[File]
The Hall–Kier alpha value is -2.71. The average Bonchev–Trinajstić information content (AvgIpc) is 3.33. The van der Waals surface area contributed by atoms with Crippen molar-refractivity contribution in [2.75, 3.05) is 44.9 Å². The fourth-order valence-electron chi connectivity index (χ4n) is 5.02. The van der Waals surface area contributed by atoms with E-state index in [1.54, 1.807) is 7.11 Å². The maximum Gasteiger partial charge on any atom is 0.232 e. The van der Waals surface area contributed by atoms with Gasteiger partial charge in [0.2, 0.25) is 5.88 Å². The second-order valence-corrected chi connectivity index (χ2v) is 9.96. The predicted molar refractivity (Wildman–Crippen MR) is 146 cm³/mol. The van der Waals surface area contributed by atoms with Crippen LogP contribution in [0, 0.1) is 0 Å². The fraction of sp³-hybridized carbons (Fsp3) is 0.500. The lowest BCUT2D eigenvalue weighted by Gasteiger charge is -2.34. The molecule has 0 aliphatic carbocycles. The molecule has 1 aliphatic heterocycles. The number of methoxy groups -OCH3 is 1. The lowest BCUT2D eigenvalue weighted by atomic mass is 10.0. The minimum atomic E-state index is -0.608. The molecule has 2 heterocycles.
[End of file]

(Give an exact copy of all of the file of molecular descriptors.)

The Hall–Kier alpha value is -2.71. The average Bonchev–Trinajstić information content (AvgIpc) is 3.33. The van der Waals surface area contributed by atoms with Crippen molar-refractivity contribution in [2.75, 3.05) is 44.9 Å². The fourth-order valence-electron chi connectivity index (χ4n) is 5.02. The van der Waals surface area contributed by atoms with E-state index in [1.54, 1.807) is 7.11 Å². The maximum Gasteiger partial charge on any atom is 0.232 e. The van der Waals surface area contributed by atoms with Gasteiger partial charge in [0.2, 0.25) is 5.88 Å². The second-order valence-corrected chi connectivity index (χ2v) is 9.96. The predicted molar refractivity (Wildman–Crippen MR) is 146 cm³/mol. The van der Waals surface area contributed by atoms with Crippen LogP contribution in [0, 0.1) is 0 Å². The fraction of sp³-hybridized carbons (Fsp3) is 0.500. The lowest BCUT2D eigenvalue weighted by Gasteiger charge is -2.34. The molecule has 0 aliphatic carbocycles. The molecule has 1 aliphatic heterocycles. The number of methoxy groups -OCH3 is 1. The lowest BCUT2D eigenvalue weighted by atomic mass is 10.0. The minimum atomic E-state index is -0.608. The molecule has 2 heterocycles.